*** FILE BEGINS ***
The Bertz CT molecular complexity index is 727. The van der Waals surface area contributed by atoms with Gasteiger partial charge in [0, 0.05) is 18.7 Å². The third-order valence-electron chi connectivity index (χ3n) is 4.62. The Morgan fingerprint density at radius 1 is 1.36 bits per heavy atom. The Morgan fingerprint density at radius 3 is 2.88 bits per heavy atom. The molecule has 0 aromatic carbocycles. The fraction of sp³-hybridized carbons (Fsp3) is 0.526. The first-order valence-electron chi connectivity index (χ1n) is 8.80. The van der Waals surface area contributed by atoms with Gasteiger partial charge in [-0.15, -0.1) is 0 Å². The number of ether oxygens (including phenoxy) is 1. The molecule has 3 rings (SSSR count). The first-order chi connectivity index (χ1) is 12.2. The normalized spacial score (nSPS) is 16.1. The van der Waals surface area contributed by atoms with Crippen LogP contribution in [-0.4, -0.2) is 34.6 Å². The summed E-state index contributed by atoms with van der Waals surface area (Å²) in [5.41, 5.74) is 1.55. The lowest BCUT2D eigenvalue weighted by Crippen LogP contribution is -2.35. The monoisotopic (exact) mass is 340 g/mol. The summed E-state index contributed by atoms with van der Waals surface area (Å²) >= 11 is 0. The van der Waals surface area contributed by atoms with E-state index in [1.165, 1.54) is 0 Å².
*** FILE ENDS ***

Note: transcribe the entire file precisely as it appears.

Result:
The Bertz CT molecular complexity index is 727. The van der Waals surface area contributed by atoms with Gasteiger partial charge in [0, 0.05) is 18.7 Å². The third-order valence-electron chi connectivity index (χ3n) is 4.62. The Morgan fingerprint density at radius 1 is 1.36 bits per heavy atom. The Morgan fingerprint density at radius 3 is 2.88 bits per heavy atom. The molecule has 0 aromatic carbocycles. The fraction of sp³-hybridized carbons (Fsp3) is 0.526. The first-order valence-electron chi connectivity index (χ1n) is 8.80. The van der Waals surface area contributed by atoms with Gasteiger partial charge in [-0.15, -0.1) is 0 Å². The number of ether oxygens (including phenoxy) is 1. The molecule has 3 rings (SSSR count). The first-order chi connectivity index (χ1) is 12.2. The normalized spacial score (nSPS) is 16.1. The van der Waals surface area contributed by atoms with Crippen LogP contribution in [-0.4, -0.2) is 34.6 Å². The summed E-state index contributed by atoms with van der Waals surface area (Å²) in [5.41, 5.74) is 1.55. The lowest BCUT2D eigenvalue weighted by Crippen LogP contribution is -2.35. The monoisotopic (exact) mass is 340 g/mol. The summed E-state index contributed by atoms with van der Waals surface area (Å²) >= 11 is 0. The van der Waals surface area contributed by atoms with E-state index in [1.165, 1.54) is 0 Å².